Teacher Inspired To Lose Weight

Dave Price helps woman loose weight
CBS/The Early Show
Last June, The Early Show's Dave Price met a middle school teacher from Ohio who wrote to Price telling him about her plan to lose weight. He helped her get started. But in the end, she got the body she wanted all by herself. The following is Price's report.
It all began with a story about someone who really needed to change his life.

My story aired on The Early Show in March 2004. And it really got the attention of someone who lived a few hundred miles away.

"Hi Dave," Lori Black read from her letter. "I'm a middle school teacher in Ohio and I had the TV on while grading papers in school early this morning. I found your story touching because I am at that same point in my life right now.

Black wasn't exactly what you'd call fat. But over the years she'd fallen into a pattern that left her heavier than she wanted to be. Eating right was a problem.

She says, "My husband likes to snack so when he starts snacking pretty soon I'm joining him, and I'm snacking, too."

She also needed exercise. And she knew it.

A friend says, "I think that's the thing that she feels she's lacking, but it's hard to find the time. She's working on a masters degree; she has three little kids; her husband has a job, she has a full time job. It's hard to get everything done."

Black said she wanted to lose weight the way I'd been able to: no pills, no operations, no expensive gyms. She had the motivation; all I could do was give her a pep talk.

"How motivated are you right now?" I asked.

"Very motivated," Black said.

"How motivated?"

"One-hundred and ten percent motivated," she added.

"You're going to get this done?" I continued.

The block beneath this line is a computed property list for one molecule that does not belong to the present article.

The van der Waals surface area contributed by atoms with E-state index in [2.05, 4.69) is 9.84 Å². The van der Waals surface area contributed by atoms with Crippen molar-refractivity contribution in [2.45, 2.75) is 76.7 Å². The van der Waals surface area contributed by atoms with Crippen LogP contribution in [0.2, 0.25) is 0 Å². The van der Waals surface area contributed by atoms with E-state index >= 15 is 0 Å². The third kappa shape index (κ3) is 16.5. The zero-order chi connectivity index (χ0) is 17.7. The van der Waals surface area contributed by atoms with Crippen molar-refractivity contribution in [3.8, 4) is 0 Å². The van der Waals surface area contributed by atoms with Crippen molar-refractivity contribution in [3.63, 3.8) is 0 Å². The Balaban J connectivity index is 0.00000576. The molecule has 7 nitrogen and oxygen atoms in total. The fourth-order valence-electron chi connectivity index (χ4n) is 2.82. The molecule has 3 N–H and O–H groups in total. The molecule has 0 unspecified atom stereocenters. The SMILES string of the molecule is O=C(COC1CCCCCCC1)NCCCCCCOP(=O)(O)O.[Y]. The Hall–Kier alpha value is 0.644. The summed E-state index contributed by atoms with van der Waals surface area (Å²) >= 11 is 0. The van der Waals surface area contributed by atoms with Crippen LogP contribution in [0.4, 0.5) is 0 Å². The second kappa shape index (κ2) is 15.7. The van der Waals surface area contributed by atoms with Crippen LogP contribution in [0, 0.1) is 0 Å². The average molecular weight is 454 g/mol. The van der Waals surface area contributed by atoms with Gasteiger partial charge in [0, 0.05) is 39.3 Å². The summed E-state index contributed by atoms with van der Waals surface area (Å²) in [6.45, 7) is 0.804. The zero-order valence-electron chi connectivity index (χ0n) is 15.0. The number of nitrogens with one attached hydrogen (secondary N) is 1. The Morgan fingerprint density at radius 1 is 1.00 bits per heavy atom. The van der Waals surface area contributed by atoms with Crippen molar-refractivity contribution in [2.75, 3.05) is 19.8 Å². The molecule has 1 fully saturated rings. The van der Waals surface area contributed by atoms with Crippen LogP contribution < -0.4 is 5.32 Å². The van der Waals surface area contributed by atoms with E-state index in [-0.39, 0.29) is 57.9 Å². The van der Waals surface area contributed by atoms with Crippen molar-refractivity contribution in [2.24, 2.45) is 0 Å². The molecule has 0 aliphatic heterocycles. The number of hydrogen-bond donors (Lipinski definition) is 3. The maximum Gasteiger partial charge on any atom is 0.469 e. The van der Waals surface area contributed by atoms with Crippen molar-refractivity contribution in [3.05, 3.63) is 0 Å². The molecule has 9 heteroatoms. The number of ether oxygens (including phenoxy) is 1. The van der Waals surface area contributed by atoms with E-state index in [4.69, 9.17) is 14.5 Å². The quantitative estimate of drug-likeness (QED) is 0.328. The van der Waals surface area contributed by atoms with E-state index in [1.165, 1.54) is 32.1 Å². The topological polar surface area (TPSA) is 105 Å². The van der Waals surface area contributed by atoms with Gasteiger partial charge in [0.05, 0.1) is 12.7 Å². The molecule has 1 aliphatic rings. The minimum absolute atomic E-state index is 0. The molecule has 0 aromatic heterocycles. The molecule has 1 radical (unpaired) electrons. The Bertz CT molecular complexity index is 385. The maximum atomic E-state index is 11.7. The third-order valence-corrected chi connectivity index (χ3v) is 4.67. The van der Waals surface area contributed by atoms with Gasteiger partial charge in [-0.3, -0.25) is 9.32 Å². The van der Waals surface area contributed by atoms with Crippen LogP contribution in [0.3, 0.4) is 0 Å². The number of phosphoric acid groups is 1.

"No doubt. No doubt," she confirmed.

And her resolution showed. Thirty pounds lighter and looking great on The Early Show, she shares what she did to shed the pounds.

"First of all, I really got active this summer," she says. "I tried to do something every day exercise-wise. I think that changed my metabolism. I was able to lose weight. And then just ate really light during the daytime, stayed away from the vending machine at school. And I got a pedometer."

Price notes the pedometor only costs between $5 and $10 and it measures how far a person walks.

"Now it's become a habit," Black says. "I take the long way to make copies, or I park at the end of the parking lot and walk in. So I get those extra steps in."

She notes it was Price who inspired her all along.

"I had been trying to lose weight and couldn't," she says. "I was getting so frustrated because everything you seem to read about surgery or personal chefs, personal trainers, diet pills. When I read he had done it all on his own, I admired that much more than having something else to fall back on to lose the weight."

Today, she says she is enjoying her life and compliments she gets.
How has it changed her life?

"Kind of embarrassing sometimes, but I feel good about the way I look," she says. "I feel better. I have three kids to keep up with. And I teach and take classes. So I need that extra energy."